• You and Airbus have the same issue. Chasing sales without a strategy will result in a widebody program full of island configs. The A350-900 went after the 777-200ER replacement and picked them all up, but then they ended up with having to address the regional market with a plane not designed to address that requirement. Answer, float configs of the A330 and claim that to be a strategy and add an R to the -900. Yeah that will work!!!. Now we have the A350-800, what do we do with that because it really competes with nothing Boeing had flying. Answer, we say we’re not going to build it. But we have to deal with the customers who want it. Answer, offer the A330NEO as a concept and say we can lighten it up and it will work for you. Now that’s not working too well what now? Answer, let’s make the -800 bigger and let it come into the -900 space because we think we need to do something about the A330 replacement. As I’ve said all along a strategy of response is not a winning plan. The Airbus widebody program got lucky with the A330, and it took them A LONG time to make any headway with the program. Let me try this again, kill the A330, redefine the A350-800 based on customer defined specs and not based on what Boeing is doing or not doing. Get the A350-1000 up and running and then come back and address the A350-800. Don’t waste your time chasing the 777-900 because Boeing waited and played the card based on knowing Airbus would not build the right plane but would try to build a one up 777-300ER replacement. John does a great job with the A320 program but he has been a terrible tea leaf reader in the widebody segment. Proof- the A300 was held on for way too long. The A340 family went south before it even took off. The A380 is huge mess that went after a space even Boeing wished it had run from. Go back to France and make some calls and ask the majors what they want in a widebody program. Don’t listen to Air Asia because they’re a single data point. Listen to China, hell build them in China and get this mess fixed fast. If not the world will be held hostage by the 787. Good luck John, and please build a widebody strategy that is based in market growth requirements and not based on trying to out be Boeing. For Boeing, your willingness to say me too will enable them to have the entire 787 program and 777 replacements flying before Airbus has two configs of the A350 flying. All the -900R, ERs, -1000s, and A330NEOs in the world will never help get this thing going..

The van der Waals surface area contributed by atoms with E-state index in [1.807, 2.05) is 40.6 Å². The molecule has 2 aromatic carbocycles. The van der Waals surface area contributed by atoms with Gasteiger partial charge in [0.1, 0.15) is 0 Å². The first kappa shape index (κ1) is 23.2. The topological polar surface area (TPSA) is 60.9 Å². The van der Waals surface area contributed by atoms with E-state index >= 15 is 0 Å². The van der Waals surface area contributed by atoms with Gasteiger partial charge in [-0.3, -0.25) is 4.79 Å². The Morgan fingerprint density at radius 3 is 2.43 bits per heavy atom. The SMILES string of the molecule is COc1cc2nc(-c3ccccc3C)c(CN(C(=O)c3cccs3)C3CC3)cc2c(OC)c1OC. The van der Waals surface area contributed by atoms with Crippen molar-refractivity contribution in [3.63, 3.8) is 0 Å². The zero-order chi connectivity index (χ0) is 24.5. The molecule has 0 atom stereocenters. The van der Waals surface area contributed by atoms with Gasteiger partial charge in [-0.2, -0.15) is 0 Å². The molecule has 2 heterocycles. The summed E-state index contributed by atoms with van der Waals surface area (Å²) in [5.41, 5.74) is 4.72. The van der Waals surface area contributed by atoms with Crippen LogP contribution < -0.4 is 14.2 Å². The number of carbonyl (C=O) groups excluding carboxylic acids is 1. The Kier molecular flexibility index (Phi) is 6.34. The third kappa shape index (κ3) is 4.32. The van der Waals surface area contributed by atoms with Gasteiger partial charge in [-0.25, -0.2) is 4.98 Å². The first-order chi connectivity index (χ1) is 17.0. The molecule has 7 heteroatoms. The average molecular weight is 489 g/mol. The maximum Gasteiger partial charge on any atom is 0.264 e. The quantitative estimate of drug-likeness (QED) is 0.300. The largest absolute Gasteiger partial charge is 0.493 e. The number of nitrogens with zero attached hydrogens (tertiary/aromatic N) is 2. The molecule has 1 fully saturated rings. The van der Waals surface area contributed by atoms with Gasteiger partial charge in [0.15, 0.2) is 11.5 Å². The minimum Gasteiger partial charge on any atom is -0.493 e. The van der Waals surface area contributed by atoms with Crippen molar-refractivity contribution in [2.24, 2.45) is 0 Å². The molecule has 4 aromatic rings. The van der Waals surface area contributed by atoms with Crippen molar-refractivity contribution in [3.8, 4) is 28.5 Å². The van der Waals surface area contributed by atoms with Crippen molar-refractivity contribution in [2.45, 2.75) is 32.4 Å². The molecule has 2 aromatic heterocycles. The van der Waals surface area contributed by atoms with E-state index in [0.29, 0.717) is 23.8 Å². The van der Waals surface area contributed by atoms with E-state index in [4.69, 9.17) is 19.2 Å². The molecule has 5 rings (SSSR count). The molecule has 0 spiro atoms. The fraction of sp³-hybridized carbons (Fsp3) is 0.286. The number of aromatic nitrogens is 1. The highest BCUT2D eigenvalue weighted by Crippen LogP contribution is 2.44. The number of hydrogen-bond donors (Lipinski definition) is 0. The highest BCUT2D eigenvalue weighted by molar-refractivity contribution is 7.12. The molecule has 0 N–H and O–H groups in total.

• Your explanation does not jibe with Airbus going from 0% to 50% marketshare.